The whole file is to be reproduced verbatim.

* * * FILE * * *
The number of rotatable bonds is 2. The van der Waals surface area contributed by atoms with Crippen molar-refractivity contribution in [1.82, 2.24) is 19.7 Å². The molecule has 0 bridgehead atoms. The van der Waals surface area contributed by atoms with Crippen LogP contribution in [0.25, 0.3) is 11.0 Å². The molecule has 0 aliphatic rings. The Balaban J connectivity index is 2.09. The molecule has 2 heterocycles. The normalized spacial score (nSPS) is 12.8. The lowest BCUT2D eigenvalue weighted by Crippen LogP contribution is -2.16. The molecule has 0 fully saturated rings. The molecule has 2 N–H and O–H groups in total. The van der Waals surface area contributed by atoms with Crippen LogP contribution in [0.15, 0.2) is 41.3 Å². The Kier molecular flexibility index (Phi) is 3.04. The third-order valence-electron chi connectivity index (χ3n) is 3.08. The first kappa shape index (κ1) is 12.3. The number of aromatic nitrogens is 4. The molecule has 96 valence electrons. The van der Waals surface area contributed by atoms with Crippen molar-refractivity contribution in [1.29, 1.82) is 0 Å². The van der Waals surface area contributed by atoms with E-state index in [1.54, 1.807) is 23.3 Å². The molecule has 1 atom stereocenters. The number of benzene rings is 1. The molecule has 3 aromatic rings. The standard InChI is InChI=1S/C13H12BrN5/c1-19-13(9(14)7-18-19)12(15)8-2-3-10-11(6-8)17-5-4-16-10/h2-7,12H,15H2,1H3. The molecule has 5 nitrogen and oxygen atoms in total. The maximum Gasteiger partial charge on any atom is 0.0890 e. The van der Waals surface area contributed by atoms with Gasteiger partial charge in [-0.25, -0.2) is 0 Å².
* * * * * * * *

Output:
The number of rotatable bonds is 2. The van der Waals surface area contributed by atoms with Crippen molar-refractivity contribution in [1.82, 2.24) is 19.7 Å². The molecule has 0 bridgehead atoms. The van der Waals surface area contributed by atoms with Crippen LogP contribution in [0.25, 0.3) is 11.0 Å². The molecule has 0 aliphatic rings. The Balaban J connectivity index is 2.09. The molecule has 2 heterocycles. The normalized spacial score (nSPS) is 12.8. The lowest BCUT2D eigenvalue weighted by Crippen LogP contribution is -2.16. The molecule has 0 fully saturated rings. The molecule has 2 N–H and O–H groups in total. The van der Waals surface area contributed by atoms with Crippen LogP contribution in [0.15, 0.2) is 41.3 Å². The Kier molecular flexibility index (Phi) is 3.04. The third-order valence-electron chi connectivity index (χ3n) is 3.08. The first kappa shape index (κ1) is 12.3. The number of aromatic nitrogens is 4. The molecule has 96 valence electrons. The van der Waals surface area contributed by atoms with Crippen molar-refractivity contribution in [1.29, 1.82) is 0 Å². The van der Waals surface area contributed by atoms with E-state index in [1.54, 1.807) is 23.3 Å². The molecule has 1 atom stereocenters. The number of benzene rings is 1. The molecule has 3 aromatic rings. The standard InChI is InChI=1S/C13H12BrN5/c1-19-13(9(14)7-18-19)12(15)8-2-3-10-11(6-8)17-5-4-16-10/h2-7,12H,15H2,1H3. The molecule has 5 nitrogen and oxygen atoms in total. The maximum Gasteiger partial charge on any atom is 0.0890 e. The van der Waals surface area contributed by atoms with Gasteiger partial charge in [-0.25, -0.2) is 0 Å².